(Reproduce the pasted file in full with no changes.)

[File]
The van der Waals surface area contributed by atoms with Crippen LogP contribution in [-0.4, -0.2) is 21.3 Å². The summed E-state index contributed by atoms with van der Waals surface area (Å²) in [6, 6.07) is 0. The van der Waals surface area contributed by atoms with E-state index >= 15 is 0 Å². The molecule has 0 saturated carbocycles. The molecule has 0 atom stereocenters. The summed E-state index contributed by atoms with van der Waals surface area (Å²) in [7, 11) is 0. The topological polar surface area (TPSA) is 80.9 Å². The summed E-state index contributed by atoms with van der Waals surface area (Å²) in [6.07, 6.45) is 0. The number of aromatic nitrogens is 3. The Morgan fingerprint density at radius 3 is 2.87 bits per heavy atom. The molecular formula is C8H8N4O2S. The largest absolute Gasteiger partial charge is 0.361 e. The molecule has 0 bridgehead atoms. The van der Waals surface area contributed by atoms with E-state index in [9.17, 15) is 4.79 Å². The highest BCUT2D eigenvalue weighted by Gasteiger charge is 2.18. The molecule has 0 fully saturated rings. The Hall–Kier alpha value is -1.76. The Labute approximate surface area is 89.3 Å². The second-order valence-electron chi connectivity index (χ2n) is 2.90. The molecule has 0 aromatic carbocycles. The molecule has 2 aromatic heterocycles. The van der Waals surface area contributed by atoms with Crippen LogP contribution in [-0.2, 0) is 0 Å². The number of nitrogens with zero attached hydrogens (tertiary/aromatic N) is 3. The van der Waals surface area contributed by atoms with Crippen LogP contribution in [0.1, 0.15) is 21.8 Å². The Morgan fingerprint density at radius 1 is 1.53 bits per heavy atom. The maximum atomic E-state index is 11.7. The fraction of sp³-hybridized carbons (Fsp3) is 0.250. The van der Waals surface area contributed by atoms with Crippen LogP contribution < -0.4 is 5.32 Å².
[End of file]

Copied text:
The van der Waals surface area contributed by atoms with Crippen LogP contribution in [-0.4, -0.2) is 21.3 Å². The summed E-state index contributed by atoms with van der Waals surface area (Å²) in [6, 6.07) is 0. The van der Waals surface area contributed by atoms with E-state index >= 15 is 0 Å². The molecule has 0 saturated carbocycles. The molecule has 0 atom stereocenters. The summed E-state index contributed by atoms with van der Waals surface area (Å²) in [7, 11) is 0. The topological polar surface area (TPSA) is 80.9 Å². The summed E-state index contributed by atoms with van der Waals surface area (Å²) in [6.07, 6.45) is 0. The number of aromatic nitrogens is 3. The Morgan fingerprint density at radius 3 is 2.87 bits per heavy atom. The molecular formula is C8H8N4O2S. The largest absolute Gasteiger partial charge is 0.361 e. The molecule has 0 bridgehead atoms. The van der Waals surface area contributed by atoms with E-state index in [9.17, 15) is 4.79 Å². The highest BCUT2D eigenvalue weighted by Gasteiger charge is 2.18. The molecule has 0 fully saturated rings. The Hall–Kier alpha value is -1.76. The Labute approximate surface area is 89.3 Å². The second-order valence-electron chi connectivity index (χ2n) is 2.90. The molecule has 0 aromatic carbocycles. The molecule has 2 aromatic heterocycles. The van der Waals surface area contributed by atoms with Crippen LogP contribution in [-0.2, 0) is 0 Å². The number of nitrogens with zero attached hydrogens (tertiary/aromatic N) is 3. The van der Waals surface area contributed by atoms with Crippen LogP contribution in [0.1, 0.15) is 21.8 Å². The Morgan fingerprint density at radius 1 is 1.53 bits per heavy atom. The maximum atomic E-state index is 11.7. The fraction of sp³-hybridized carbons (Fsp3) is 0.250. The van der Waals surface area contributed by atoms with Crippen LogP contribution < -0.4 is 5.32 Å².